Who knew? Much has been written about the Great Garbage Patch in the Pacific Ocean, where a Texas-size swill of plastic bags, bottles, wrappers and other debris floats. Now, scientists are finding that home washing machines seem to be a major source of "microplastic" ocean pollution.
Bits of polyester and acrylic smaller than the head of a pin are likely rinsing off garments during the wash cycle and ending up on shorelines, according to a study published this month in the American Chemical Society's Environmental Science & Technology.
An international team of researchers, including Mark Browne, looked for microplastic contamination along 18 coasts worldwide and found it was it was more common in densely populated areas. After testing this microplastic, they concluded that wastewater from home washing machines was the probable source, noting that more than 1,900 fibers can rinse off a single garment. They say this debris contains potentially harmful ingredients that fish can ingest and then transfer to people who eat them.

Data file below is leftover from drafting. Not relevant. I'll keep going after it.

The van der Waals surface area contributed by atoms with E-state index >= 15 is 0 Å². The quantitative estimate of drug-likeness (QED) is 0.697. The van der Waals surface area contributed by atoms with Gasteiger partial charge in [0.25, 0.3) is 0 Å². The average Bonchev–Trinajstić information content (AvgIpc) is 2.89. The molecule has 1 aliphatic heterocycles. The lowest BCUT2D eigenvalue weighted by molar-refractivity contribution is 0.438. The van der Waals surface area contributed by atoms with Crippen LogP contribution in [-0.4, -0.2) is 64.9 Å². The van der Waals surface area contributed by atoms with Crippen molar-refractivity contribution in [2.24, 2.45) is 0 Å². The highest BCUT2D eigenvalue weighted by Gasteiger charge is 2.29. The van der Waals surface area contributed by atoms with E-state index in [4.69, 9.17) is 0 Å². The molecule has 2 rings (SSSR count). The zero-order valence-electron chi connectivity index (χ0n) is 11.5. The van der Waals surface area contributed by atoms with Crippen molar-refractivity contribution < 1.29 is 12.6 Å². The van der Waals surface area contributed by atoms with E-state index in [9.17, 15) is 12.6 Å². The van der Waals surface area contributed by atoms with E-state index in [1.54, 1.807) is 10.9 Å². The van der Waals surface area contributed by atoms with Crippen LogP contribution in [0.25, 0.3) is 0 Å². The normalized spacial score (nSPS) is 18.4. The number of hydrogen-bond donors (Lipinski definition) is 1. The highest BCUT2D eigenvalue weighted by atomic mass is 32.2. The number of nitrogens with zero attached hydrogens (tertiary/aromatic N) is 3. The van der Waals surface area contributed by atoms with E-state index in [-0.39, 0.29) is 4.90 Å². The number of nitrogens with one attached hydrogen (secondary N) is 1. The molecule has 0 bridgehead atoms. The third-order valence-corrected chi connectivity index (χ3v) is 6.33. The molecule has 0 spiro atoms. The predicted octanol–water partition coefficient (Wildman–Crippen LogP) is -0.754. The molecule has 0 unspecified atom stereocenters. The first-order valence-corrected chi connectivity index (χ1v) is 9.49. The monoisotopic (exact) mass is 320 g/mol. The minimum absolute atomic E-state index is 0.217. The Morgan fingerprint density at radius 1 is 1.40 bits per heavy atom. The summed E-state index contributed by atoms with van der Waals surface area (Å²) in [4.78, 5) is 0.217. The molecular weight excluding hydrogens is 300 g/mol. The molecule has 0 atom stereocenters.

"Designers of clothing and washing machines should consider the need to reduce the release of fibers into wastewater and research is needed to develop methods for removing microplastic from sewage," the study concluded. The research, done by Irish, Canadian, British and Australian scientists, received funding from the Leverhulme Trust, University of Sydney and Hornsby Shire Council.